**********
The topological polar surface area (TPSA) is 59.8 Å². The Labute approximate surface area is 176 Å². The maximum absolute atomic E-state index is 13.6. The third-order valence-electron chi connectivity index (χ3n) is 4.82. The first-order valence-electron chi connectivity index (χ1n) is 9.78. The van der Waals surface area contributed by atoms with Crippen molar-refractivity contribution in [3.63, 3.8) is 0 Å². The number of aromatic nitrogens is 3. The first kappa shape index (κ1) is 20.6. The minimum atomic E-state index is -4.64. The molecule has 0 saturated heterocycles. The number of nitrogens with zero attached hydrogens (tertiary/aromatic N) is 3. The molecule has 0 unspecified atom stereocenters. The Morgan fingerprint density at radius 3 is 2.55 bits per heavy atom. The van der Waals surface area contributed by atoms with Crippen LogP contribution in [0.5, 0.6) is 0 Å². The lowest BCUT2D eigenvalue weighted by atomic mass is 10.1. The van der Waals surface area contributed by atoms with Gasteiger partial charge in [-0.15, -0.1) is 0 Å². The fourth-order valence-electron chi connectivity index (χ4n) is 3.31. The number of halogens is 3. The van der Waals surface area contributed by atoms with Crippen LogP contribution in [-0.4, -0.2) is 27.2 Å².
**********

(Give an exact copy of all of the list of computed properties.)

The topological polar surface area (TPSA) is 59.8 Å². The Labute approximate surface area is 176 Å². The maximum absolute atomic E-state index is 13.6. The third-order valence-electron chi connectivity index (χ3n) is 4.82. The first-order valence-electron chi connectivity index (χ1n) is 9.78. The van der Waals surface area contributed by atoms with Crippen molar-refractivity contribution in [3.63, 3.8) is 0 Å². The number of aromatic nitrogens is 3. The first kappa shape index (κ1) is 20.6. The minimum atomic E-state index is -4.64. The molecule has 0 saturated heterocycles. The number of nitrogens with zero attached hydrogens (tertiary/aromatic N) is 3. The molecule has 0 unspecified atom stereocenters. The Morgan fingerprint density at radius 3 is 2.55 bits per heavy atom. The van der Waals surface area contributed by atoms with Crippen LogP contribution in [0.5, 0.6) is 0 Å². The lowest BCUT2D eigenvalue weighted by atomic mass is 10.1. The van der Waals surface area contributed by atoms with Gasteiger partial charge in [-0.15, -0.1) is 0 Å². The fourth-order valence-electron chi connectivity index (χ4n) is 3.31. The number of halogens is 3. The van der Waals surface area contributed by atoms with Crippen LogP contribution in [-0.4, -0.2) is 27.2 Å².